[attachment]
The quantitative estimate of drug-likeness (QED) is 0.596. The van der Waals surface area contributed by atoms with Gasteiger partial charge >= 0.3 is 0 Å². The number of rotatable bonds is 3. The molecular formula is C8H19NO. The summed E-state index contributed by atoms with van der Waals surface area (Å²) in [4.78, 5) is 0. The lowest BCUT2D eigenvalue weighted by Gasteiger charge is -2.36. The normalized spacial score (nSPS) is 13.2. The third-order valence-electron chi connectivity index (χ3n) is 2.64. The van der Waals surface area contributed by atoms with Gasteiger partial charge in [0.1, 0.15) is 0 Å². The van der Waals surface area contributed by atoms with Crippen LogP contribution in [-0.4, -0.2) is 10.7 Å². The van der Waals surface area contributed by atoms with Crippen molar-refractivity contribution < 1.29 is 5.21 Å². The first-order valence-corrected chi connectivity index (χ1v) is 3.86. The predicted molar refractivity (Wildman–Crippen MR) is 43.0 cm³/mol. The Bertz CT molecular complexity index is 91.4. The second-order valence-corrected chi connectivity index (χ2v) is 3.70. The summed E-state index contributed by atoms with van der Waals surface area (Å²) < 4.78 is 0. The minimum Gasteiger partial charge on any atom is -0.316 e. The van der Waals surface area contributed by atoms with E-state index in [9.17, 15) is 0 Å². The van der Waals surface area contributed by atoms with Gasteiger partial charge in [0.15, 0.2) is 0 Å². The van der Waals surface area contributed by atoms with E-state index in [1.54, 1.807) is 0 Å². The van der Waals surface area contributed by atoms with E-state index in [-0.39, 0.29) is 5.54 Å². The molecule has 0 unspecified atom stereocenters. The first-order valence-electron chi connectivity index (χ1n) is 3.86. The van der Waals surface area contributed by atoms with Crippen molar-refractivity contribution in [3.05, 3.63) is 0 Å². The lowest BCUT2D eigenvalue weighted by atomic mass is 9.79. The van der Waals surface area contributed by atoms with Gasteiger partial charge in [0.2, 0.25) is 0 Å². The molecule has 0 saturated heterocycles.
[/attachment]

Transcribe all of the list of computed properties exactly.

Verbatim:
The quantitative estimate of drug-likeness (QED) is 0.596. The van der Waals surface area contributed by atoms with Gasteiger partial charge >= 0.3 is 0 Å². The number of rotatable bonds is 3. The molecular formula is C8H19NO. The summed E-state index contributed by atoms with van der Waals surface area (Å²) in [4.78, 5) is 0. The lowest BCUT2D eigenvalue weighted by Gasteiger charge is -2.36. The normalized spacial score (nSPS) is 13.2. The third-order valence-electron chi connectivity index (χ3n) is 2.64. The van der Waals surface area contributed by atoms with Gasteiger partial charge in [0.1, 0.15) is 0 Å². The van der Waals surface area contributed by atoms with Crippen LogP contribution in [-0.4, -0.2) is 10.7 Å². The van der Waals surface area contributed by atoms with Crippen molar-refractivity contribution < 1.29 is 5.21 Å². The first-order valence-corrected chi connectivity index (χ1v) is 3.86. The predicted molar refractivity (Wildman–Crippen MR) is 43.0 cm³/mol. The Bertz CT molecular complexity index is 91.4. The second-order valence-corrected chi connectivity index (χ2v) is 3.70. The summed E-state index contributed by atoms with van der Waals surface area (Å²) < 4.78 is 0. The minimum Gasteiger partial charge on any atom is -0.316 e. The van der Waals surface area contributed by atoms with E-state index in [9.17, 15) is 0 Å². The van der Waals surface area contributed by atoms with Gasteiger partial charge in [0.15, 0.2) is 0 Å². The van der Waals surface area contributed by atoms with E-state index in [1.54, 1.807) is 0 Å². The van der Waals surface area contributed by atoms with E-state index in [-0.39, 0.29) is 5.54 Å². The molecule has 0 unspecified atom stereocenters. The first-order valence-electron chi connectivity index (χ1n) is 3.86. The van der Waals surface area contributed by atoms with Crippen molar-refractivity contribution in [3.05, 3.63) is 0 Å². The lowest BCUT2D eigenvalue weighted by atomic mass is 9.79. The van der Waals surface area contributed by atoms with Gasteiger partial charge in [0.2, 0.25) is 0 Å². The molecule has 0 saturated heterocycles.